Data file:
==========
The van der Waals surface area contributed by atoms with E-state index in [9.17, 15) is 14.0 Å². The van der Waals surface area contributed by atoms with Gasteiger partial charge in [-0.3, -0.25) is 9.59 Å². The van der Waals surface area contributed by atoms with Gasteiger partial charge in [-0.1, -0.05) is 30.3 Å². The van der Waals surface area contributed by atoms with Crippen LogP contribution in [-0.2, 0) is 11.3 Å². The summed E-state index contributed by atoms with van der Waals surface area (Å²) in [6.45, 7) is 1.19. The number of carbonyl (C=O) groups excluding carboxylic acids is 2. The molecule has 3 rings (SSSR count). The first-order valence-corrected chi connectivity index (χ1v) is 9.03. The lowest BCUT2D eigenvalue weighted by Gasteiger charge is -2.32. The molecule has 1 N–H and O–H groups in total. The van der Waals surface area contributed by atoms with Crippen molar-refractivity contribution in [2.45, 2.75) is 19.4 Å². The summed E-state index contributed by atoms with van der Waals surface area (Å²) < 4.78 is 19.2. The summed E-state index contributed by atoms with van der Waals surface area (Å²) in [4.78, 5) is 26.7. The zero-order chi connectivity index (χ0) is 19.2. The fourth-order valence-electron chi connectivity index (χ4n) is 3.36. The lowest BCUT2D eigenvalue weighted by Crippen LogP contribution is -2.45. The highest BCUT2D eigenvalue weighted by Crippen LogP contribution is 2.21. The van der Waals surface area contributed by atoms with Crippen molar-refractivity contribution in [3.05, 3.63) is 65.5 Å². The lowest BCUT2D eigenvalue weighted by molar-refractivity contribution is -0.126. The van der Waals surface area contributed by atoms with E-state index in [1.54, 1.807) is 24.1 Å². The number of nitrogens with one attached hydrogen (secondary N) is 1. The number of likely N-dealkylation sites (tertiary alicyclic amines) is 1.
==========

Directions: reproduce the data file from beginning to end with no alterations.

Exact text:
The van der Waals surface area contributed by atoms with E-state index in [9.17, 15) is 14.0 Å². The van der Waals surface area contributed by atoms with Gasteiger partial charge in [-0.3, -0.25) is 9.59 Å². The van der Waals surface area contributed by atoms with Gasteiger partial charge in [-0.1, -0.05) is 30.3 Å². The van der Waals surface area contributed by atoms with Crippen LogP contribution in [-0.2, 0) is 11.3 Å². The summed E-state index contributed by atoms with van der Waals surface area (Å²) in [6.45, 7) is 1.19. The number of carbonyl (C=O) groups excluding carboxylic acids is 2. The molecule has 3 rings (SSSR count). The first-order valence-corrected chi connectivity index (χ1v) is 9.03. The lowest BCUT2D eigenvalue weighted by Gasteiger charge is -2.32. The molecule has 1 N–H and O–H groups in total. The van der Waals surface area contributed by atoms with Crippen molar-refractivity contribution in [2.45, 2.75) is 19.4 Å². The summed E-state index contributed by atoms with van der Waals surface area (Å²) < 4.78 is 19.2. The summed E-state index contributed by atoms with van der Waals surface area (Å²) in [4.78, 5) is 26.7. The zero-order chi connectivity index (χ0) is 19.2. The fourth-order valence-electron chi connectivity index (χ4n) is 3.36. The lowest BCUT2D eigenvalue weighted by Crippen LogP contribution is -2.45. The highest BCUT2D eigenvalue weighted by Crippen LogP contribution is 2.21. The van der Waals surface area contributed by atoms with Crippen molar-refractivity contribution in [3.05, 3.63) is 65.5 Å². The lowest BCUT2D eigenvalue weighted by molar-refractivity contribution is -0.126. The van der Waals surface area contributed by atoms with E-state index in [1.54, 1.807) is 24.1 Å². The number of nitrogens with one attached hydrogen (secondary N) is 1. The number of likely N-dealkylation sites (tertiary alicyclic amines) is 1.